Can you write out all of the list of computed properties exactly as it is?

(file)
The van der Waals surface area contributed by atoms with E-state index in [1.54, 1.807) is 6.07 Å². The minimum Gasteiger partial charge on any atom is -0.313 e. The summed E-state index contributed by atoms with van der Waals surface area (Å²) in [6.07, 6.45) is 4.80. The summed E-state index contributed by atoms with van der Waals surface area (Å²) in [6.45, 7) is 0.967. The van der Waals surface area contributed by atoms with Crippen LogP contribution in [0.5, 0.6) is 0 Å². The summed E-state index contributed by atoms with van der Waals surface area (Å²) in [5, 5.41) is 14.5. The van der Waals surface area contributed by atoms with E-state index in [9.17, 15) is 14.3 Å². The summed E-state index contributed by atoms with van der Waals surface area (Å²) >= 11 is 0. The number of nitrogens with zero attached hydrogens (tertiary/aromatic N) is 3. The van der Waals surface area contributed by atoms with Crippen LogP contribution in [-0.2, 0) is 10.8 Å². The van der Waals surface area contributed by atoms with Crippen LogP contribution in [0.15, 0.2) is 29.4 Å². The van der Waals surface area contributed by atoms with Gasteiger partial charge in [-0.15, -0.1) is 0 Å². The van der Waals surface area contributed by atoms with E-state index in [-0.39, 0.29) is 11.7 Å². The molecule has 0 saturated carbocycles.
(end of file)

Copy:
The van der Waals surface area contributed by atoms with E-state index in [1.54, 1.807) is 6.07 Å². The minimum Gasteiger partial charge on any atom is -0.313 e. The summed E-state index contributed by atoms with van der Waals surface area (Å²) in [6.07, 6.45) is 4.80. The summed E-state index contributed by atoms with van der Waals surface area (Å²) in [6.45, 7) is 0.967. The van der Waals surface area contributed by atoms with Crippen LogP contribution in [0.5, 0.6) is 0 Å². The summed E-state index contributed by atoms with van der Waals surface area (Å²) in [5, 5.41) is 14.5. The van der Waals surface area contributed by atoms with E-state index in [9.17, 15) is 14.3 Å². The summed E-state index contributed by atoms with van der Waals surface area (Å²) >= 11 is 0. The number of nitrogens with zero attached hydrogens (tertiary/aromatic N) is 3. The van der Waals surface area contributed by atoms with Crippen LogP contribution in [-0.2, 0) is 10.8 Å². The van der Waals surface area contributed by atoms with Crippen LogP contribution in [0.15, 0.2) is 29.4 Å². The van der Waals surface area contributed by atoms with Gasteiger partial charge in [-0.15, -0.1) is 0 Å². The van der Waals surface area contributed by atoms with E-state index in [-0.39, 0.29) is 11.7 Å². The molecule has 0 saturated carbocycles.